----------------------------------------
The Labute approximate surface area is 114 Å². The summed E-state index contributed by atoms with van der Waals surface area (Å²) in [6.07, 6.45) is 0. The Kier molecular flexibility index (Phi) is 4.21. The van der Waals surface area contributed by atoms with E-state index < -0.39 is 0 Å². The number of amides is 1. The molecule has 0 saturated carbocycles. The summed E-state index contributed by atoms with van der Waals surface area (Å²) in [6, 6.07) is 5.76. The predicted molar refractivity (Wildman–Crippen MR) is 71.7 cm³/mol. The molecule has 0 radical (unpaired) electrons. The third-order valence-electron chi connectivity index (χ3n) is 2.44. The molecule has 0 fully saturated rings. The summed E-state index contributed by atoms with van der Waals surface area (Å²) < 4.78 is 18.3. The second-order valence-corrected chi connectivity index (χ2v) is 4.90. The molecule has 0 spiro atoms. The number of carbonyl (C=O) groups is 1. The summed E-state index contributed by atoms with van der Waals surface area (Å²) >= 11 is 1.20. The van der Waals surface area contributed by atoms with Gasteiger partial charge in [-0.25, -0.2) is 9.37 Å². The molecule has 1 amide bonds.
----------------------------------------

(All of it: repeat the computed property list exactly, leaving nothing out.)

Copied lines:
The Labute approximate surface area is 114 Å². The summed E-state index contributed by atoms with van der Waals surface area (Å²) in [6.07, 6.45) is 0. The Kier molecular flexibility index (Phi) is 4.21. The van der Waals surface area contributed by atoms with E-state index < -0.39 is 0 Å². The number of amides is 1. The molecule has 0 saturated carbocycles. The summed E-state index contributed by atoms with van der Waals surface area (Å²) in [6, 6.07) is 5.76. The predicted molar refractivity (Wildman–Crippen MR) is 71.7 cm³/mol. The molecule has 0 radical (unpaired) electrons. The third-order valence-electron chi connectivity index (χ3n) is 2.44. The molecule has 0 fully saturated rings. The summed E-state index contributed by atoms with van der Waals surface area (Å²) < 4.78 is 18.3. The second-order valence-corrected chi connectivity index (χ2v) is 4.90. The molecule has 0 spiro atoms. The number of carbonyl (C=O) groups is 1. The summed E-state index contributed by atoms with van der Waals surface area (Å²) >= 11 is 1.20. The van der Waals surface area contributed by atoms with Gasteiger partial charge in [-0.25, -0.2) is 9.37 Å². The molecule has 1 amide bonds.